Charles Bukowski used to be mine, but I gave him to my ex in the divorce. Funny thing, my love for Buk drew him to me. A chick who liked a dirty-old misogynist poet.
I got him back. He showed up in the middle of week three of Finding Water, the second book in the Artist’s Way trilogy – the week titled “uncovering a sense of support.”
The assignment was to list five deceased artists. Choose one to ask for help and guidance. Be still and scribe what I hear.
I chose eight.
Picasso – my high school Spanish teacher called me this during my pink hair, blue lips phase. “You look like a Picasso picture. Except your nose should be over here…” he would say, pointing far to the left, off of my face.
Marc Chagall – the Jewish artist I imagined might be my biological grandfather but wasn’t.
Jack Kerouac. Adrienne Rich. Sylvia Plath. My teacher and friend Rabbi Alan Lew.
Charles Bukowski and Anne Sexton.
I thought for certain I would hear from Sylvia – after all, hers was the name of my alter ego. My friend Teresa used to do a one-woman show in San Francisco in which she would channel me, smoking, speaking like an old, Jewish woman from Queens…”Men are not magical beings. They are people. With penises. And problems.” She called me Sylvia. I never really said those words. I wasn’t that wise.
But it wasn’t Sylvia who wrote to me. Nor Anne – who I knew little about except that she too took her own life. It was Bukowski. Buk.
I first became acquainted with Buk in college. My roommate Natalie and I were spending the night in a hallway, in line, trying to secure a coveted room in a popular dorm. A dorm where we spent so much time that everyone thought we lived there already. Where my best friend Brian lived, as well as my first lover, Bill, and my first boyfriend, Stu.
We brought pillows and blankets and snacks. A boom box. Natalie brought a copy of Bukowski’s Love is a Dog from Hell. She read to me. Poems of drunkenness, debauchery and oftentimes a redhead, which I was then. I was smitten.
My ex owned every Bukowski book published. He packed them up – along with his stereo, massage table, and a few pieces of clothing when he moved from New England to California. They soon landed on two entire bookshelves in my San Francisco garden apartment.
I didn’t love Buk the way he did. I preferred The Days Run Away Like Wild Horses, written for Jane, his first love. He preferred autobiographical Ham on Rye. He shared it with me. Gritty. Dismal. Difficult. Painful. I could barely make my way through it.
I put aside Buk. Besides, I had Philip Roth. Jason introduced me to him a few years prior. Jason – the horny, Jewish artist who told me he would marry me. He didn’t. Every once in a while he pops up on Facebook. With a single word he tells me everything I need to know. Usually it’s liver. Think Portnoy’s Complaint.
So imagine my surprise when Buk’s words came through me, to me – offering up what he knew about being a writer, what he knew about me.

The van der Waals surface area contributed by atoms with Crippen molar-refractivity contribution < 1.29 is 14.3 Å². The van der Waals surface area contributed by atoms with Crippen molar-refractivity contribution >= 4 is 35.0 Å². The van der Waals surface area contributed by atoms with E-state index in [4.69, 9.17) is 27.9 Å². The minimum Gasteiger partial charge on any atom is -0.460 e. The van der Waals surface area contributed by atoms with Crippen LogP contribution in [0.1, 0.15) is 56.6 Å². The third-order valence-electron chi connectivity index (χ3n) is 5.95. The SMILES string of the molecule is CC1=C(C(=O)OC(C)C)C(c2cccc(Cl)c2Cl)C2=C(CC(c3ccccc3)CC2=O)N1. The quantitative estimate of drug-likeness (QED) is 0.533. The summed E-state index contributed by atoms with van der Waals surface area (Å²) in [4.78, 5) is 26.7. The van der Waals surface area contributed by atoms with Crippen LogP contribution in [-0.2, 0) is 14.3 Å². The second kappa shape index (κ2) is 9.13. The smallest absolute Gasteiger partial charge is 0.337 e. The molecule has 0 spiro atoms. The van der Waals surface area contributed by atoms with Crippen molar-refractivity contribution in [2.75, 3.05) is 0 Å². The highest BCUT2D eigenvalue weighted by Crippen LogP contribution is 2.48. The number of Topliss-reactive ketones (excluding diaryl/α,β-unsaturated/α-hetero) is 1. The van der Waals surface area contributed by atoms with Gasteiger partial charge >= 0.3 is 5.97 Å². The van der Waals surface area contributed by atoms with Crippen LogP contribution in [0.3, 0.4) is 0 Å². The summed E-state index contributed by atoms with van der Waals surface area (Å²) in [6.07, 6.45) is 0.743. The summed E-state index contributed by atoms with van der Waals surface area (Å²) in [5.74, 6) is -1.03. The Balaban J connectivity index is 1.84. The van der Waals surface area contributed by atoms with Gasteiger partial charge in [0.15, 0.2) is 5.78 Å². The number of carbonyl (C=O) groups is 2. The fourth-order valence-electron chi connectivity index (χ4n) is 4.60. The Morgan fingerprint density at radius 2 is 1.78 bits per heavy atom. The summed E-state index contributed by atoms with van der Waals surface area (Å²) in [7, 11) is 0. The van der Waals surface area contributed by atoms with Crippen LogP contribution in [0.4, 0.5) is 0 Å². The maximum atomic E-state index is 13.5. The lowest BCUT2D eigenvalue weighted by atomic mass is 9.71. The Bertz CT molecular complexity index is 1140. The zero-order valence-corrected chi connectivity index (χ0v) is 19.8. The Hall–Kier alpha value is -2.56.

He told me my story had value,that my experience mattered. He said the life of a writer isn’t always pretty. Made me promise I wouldn’t let anyone put me in a golden cage, like Tully, the wealthy book publisher, tried to do to him in BarFly.
“It can happen,” he said. “Especially to someone like you. ‘A beautiful subject.’ Just like your friend the photographer said.”
It could be a publisher or an editor. It could be a lover. Especially as I don’t so much like to be alone. He said that I believe more in what others say about me than in what I know about myself. Dangerous territory. “Makes you a victim. Beholden to. Dependent.”
He told me now is the time for writing. For growing my backbone. He wasn’t clear what would be my path to strength, but he was certain it wasn’t jumping into bed with someone. “Trust me, I know. Trust me because I love sex as much as you do. Probably more.”
He continued, “The sex won’t dry up but your mind, your creativity and your opportunities will. Your shelf life as a writer can and may. I know it seems like it should be the other way around but it’s not. Trust me…you won’t dry up.”
He told me to take this year and “do the fucking work. Take your ex’s money and make something out of it.” He said to quit worrying about the artists and to “be them.
“Actually, be you. And keep sharing you and your art with anyone and everyone who will pay attention.
“Oh and I thought you’d like to know…yes, the artists, they see you. But it doesn’t matter because they ain’t going to get you a book deal”
Then he surprised me, bringing greetings from the others on my list.
Sylvia says don’t ever stick your head in an oven. Seriously. And don’t ever be overshadowed by a man.
Rabbi Lew says he loves you, and to keep partnering with G-d. (Buk didn’t know what it meant, but I did. Referring to Abraham Joshua Heschel’s Between God and Man, I asked Rabbi Lew, “What’s this partnership with G-d crap?” He replied, “Lesley, tell me about your father.” And I burst into tears.)
Picasso says do right by him, your namesake. Yes, you have been a muse. But it’s better to be the artist than the muse.
Chagall says he’s sorry he wasn’t your grandfather. That he liked your blog about him and your relationship with America Windows.
Kerouac says to read him again, especially as you get ready to go on the road again. Rich says to remember that you are a poet also.
Then he wished me luck. Called me kid. Told me to keep writing. To believe in what I have to say, because if I don’t, who will?
He let me know he was “right here…if you need me,” used the word “muse” as a verb and laughed. “Good one, kid.” And he signed off,
“XO – Uncle Buk.”